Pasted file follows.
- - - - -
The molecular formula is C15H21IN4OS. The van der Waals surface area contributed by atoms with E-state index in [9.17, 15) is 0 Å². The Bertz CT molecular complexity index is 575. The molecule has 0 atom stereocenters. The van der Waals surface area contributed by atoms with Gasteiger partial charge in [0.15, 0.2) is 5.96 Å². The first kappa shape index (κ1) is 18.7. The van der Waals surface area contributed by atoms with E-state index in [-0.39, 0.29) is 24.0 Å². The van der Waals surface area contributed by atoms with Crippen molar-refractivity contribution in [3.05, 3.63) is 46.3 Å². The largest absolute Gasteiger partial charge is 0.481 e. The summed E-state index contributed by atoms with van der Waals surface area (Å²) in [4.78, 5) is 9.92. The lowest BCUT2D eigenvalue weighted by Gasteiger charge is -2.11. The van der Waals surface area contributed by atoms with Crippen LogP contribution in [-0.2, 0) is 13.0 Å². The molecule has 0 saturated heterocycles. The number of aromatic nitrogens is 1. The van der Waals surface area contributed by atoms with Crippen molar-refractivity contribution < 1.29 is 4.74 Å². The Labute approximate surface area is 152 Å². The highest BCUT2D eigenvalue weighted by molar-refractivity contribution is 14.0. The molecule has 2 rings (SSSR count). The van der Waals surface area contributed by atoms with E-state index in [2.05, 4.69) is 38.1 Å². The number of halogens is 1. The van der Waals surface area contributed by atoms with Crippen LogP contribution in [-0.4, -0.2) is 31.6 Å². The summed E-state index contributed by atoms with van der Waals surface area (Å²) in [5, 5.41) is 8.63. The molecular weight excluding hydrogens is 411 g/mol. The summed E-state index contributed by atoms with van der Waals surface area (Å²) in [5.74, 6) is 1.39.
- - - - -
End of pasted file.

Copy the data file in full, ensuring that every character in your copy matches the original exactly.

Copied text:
The molecular formula is C15H21IN4OS. The van der Waals surface area contributed by atoms with E-state index in [9.17, 15) is 0 Å². The Bertz CT molecular complexity index is 575. The molecule has 0 atom stereocenters. The van der Waals surface area contributed by atoms with Gasteiger partial charge in [0.15, 0.2) is 5.96 Å². The first kappa shape index (κ1) is 18.7. The van der Waals surface area contributed by atoms with E-state index in [-0.39, 0.29) is 24.0 Å². The van der Waals surface area contributed by atoms with Crippen molar-refractivity contribution in [3.05, 3.63) is 46.3 Å². The largest absolute Gasteiger partial charge is 0.481 e. The summed E-state index contributed by atoms with van der Waals surface area (Å²) in [4.78, 5) is 9.92. The lowest BCUT2D eigenvalue weighted by Gasteiger charge is -2.11. The van der Waals surface area contributed by atoms with Crippen LogP contribution in [-0.2, 0) is 13.0 Å². The molecule has 0 saturated heterocycles. The number of aromatic nitrogens is 1. The van der Waals surface area contributed by atoms with Crippen molar-refractivity contribution < 1.29 is 4.74 Å². The Labute approximate surface area is 152 Å². The highest BCUT2D eigenvalue weighted by molar-refractivity contribution is 14.0. The molecule has 2 rings (SSSR count). The van der Waals surface area contributed by atoms with E-state index in [2.05, 4.69) is 38.1 Å². The number of halogens is 1. The van der Waals surface area contributed by atoms with Crippen LogP contribution in [-0.4, -0.2) is 31.6 Å². The summed E-state index contributed by atoms with van der Waals surface area (Å²) in [5, 5.41) is 8.63. The molecular weight excluding hydrogens is 411 g/mol. The summed E-state index contributed by atoms with van der Waals surface area (Å²) in [5.74, 6) is 1.39.